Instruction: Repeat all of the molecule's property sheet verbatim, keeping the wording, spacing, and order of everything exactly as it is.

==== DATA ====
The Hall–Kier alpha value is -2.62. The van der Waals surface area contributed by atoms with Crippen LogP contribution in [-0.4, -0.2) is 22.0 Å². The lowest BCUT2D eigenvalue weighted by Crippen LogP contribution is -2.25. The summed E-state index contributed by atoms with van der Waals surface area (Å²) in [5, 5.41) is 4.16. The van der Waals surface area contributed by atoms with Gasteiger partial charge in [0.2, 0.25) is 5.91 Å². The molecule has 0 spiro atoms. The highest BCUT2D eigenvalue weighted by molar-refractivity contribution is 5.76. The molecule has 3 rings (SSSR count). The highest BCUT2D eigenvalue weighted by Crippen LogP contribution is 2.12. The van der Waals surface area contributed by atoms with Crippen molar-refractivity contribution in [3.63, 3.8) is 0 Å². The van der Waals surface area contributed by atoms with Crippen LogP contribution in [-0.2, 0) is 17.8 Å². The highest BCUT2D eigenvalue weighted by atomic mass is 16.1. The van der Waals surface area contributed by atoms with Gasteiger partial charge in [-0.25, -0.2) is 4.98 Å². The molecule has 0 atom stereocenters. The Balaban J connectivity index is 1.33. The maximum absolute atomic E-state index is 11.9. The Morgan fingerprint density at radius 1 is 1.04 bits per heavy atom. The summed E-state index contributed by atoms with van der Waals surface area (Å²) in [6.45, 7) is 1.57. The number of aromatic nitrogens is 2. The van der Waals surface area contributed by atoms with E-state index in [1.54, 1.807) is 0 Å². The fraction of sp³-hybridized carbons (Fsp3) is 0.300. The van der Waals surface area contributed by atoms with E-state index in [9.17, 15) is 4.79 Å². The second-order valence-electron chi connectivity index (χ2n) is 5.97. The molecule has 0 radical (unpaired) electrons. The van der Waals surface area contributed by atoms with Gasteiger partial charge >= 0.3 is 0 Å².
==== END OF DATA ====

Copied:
The Hall–Kier alpha value is -2.62. The van der Waals surface area contributed by atoms with Crippen LogP contribution in [-0.4, -0.2) is 22.0 Å². The lowest BCUT2D eigenvalue weighted by Crippen LogP contribution is -2.25. The summed E-state index contributed by atoms with van der Waals surface area (Å²) in [5, 5.41) is 4.16. The van der Waals surface area contributed by atoms with Gasteiger partial charge in [0.2, 0.25) is 5.91 Å². The molecule has 0 spiro atoms. The highest BCUT2D eigenvalue weighted by molar-refractivity contribution is 5.76. The molecule has 3 rings (SSSR count). The highest BCUT2D eigenvalue weighted by Crippen LogP contribution is 2.12. The van der Waals surface area contributed by atoms with Crippen molar-refractivity contribution in [3.63, 3.8) is 0 Å². The van der Waals surface area contributed by atoms with Crippen LogP contribution in [-0.2, 0) is 17.8 Å². The highest BCUT2D eigenvalue weighted by atomic mass is 16.1. The van der Waals surface area contributed by atoms with Gasteiger partial charge in [-0.25, -0.2) is 4.98 Å². The molecule has 0 atom stereocenters. The Balaban J connectivity index is 1.33. The maximum absolute atomic E-state index is 11.9. The Morgan fingerprint density at radius 1 is 1.04 bits per heavy atom. The summed E-state index contributed by atoms with van der Waals surface area (Å²) in [6.45, 7) is 1.57. The number of aromatic nitrogens is 2. The van der Waals surface area contributed by atoms with E-state index in [1.54, 1.807) is 0 Å². The fraction of sp³-hybridized carbons (Fsp3) is 0.300. The van der Waals surface area contributed by atoms with E-state index in [9.17, 15) is 4.79 Å². The second-order valence-electron chi connectivity index (χ2n) is 5.97. The molecule has 0 radical (unpaired) electrons. The van der Waals surface area contributed by atoms with Gasteiger partial charge >= 0.3 is 0 Å².